Wayward Rose 07/27/2009Posted by sportretort in mlb, Sports, Uncategorized.
Tags: black sox, chicago white sox, cincinnati reds, Hall of Fame, mlb, pete rose, steroids
It was Hall of Fame weekend for Major League Baseball. Rickey Henderson and Jim Rice received their well deserved places of honor in the Hall. And, for the 20th time, the debate about Pete Rose raged.
Charlie Hustle, as he was dubbed, was a rookie in 1963. He personified baseball for 24 seasons. His list of
accomplishments include: Rookie of the Year (’63), NL MVP (’73) and World Series MVP (’75). In addition, he won 2 Gold Gloves, 3 NL Battting titles, and was an All Star 17 times at a record 5 different positions. Let us not forget that he is the all time hits leader in Major League history with 4,256 and also has the longest consecutive game hitting streak in the National League at 44 games. He also won 5 National League Pennants and 2 World Series titles as a member of the Big Red Machine from Cincinnati. His Manager, Sparky Anderson, once said of Rose that “he is the best thing to happen to the game since….the game.” By the numbers, Rose is a Hall of Famer. But…..
After his playing career ended, Rose became a manager. While
a manager, Rose bet on baseball. There is no alledged here because, after denying the allegations for 15 years, Rose admitted to it. He bet on the game. He bet on (but, according to him, never against) his own team. He has been on the ineligible list for 20 years now. Current rules prohibit anyone on that list from admittance into the Hall. It’s a good rule. And gambling is the biggest sin of all in baseball. In 1919 several members of the Chicago White Sox conspired with gamblers to throw the World Series to the Cincinnati Reds as a way to get back at Sox owner Charles Comiskey, who was despised by many of the players. The Black Sox scandal, as it became known, almost destroyed baseball. Eight members of that team were banned for life from baseball, and gambling has been public enemy number one in baseball ever since. And that brings us back to Rose.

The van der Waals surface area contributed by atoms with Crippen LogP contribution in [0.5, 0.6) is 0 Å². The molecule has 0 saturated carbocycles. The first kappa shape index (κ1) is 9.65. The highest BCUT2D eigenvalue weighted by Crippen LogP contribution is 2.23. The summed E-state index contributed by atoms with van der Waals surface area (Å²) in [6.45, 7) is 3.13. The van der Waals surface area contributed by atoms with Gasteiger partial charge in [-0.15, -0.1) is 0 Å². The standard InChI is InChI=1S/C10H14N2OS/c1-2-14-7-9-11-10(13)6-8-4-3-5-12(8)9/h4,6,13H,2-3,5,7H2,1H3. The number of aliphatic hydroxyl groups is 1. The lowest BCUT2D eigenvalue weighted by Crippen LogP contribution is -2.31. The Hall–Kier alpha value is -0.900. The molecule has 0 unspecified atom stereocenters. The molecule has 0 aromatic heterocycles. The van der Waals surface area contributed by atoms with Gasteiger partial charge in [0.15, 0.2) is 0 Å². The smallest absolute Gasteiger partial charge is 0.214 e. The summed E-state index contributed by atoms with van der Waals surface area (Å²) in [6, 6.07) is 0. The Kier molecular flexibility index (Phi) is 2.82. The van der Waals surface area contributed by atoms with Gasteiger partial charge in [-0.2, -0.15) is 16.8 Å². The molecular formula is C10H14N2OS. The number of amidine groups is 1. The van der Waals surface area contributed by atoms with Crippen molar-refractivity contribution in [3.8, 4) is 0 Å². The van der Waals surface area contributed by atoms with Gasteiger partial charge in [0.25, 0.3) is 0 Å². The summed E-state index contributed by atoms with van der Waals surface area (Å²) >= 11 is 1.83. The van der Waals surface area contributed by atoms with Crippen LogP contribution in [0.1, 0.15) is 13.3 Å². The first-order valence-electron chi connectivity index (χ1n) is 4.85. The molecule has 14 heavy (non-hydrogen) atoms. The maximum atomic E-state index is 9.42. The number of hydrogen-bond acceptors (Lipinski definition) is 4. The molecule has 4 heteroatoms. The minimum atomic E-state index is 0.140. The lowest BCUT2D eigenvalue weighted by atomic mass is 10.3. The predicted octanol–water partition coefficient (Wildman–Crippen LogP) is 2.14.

There are indications that current Baseball Commissioner Bud Selig is considering reinstating Rose, removing him from the ineligible list. Apparently pleas have been made to Selig by Henry Aaron and several other Hall of Fame members on Rose’s behalf. Even if Selig removes him from the list, there is no guarantee that Rose will be allowed into the Hall. It seams that admitting he gambled is not enough for some. Apparently Rose has not said “I’m sorry.” Anyone who watched Rose play would know how out of character those words would be from him. He was not a Black Sox type of player. No one has EVER accused him of throwing a game. He got his nickname by ALWAYS giving a full out effort to win. Hell, he even destroyed catcher Roy Fosse in the 12th inning of a meaningless All Star game in 1970 just to score the winning run. Throw a game? No way, even as a manager.
The time has come. Twenty years is enough. And this opportunity comes at an interesting time for baseball. See, the
game is facing it’s own flaws. The steroid debate is just beginning, and will rage for the next 20 years as players from this era retire and become Hall eligible. The problem is that baseball was complicit in the steroids era with it’s silence, while cashing in on the long ball. Baseball can not, and will not apologize for it’s role in the use of steroids. Just as a man is flawed, the game is flawed. Just as a man finds it hard to be contrite, the game finds it hard to be contrite. Perhaps by embracing the man and his flaws, baseball can begin to move past its own flaws. By forgiving Rose his flaws, Selig may just help baseball come to terms with itself.
Come on, Commissioner. It is time to welcome the hit king home.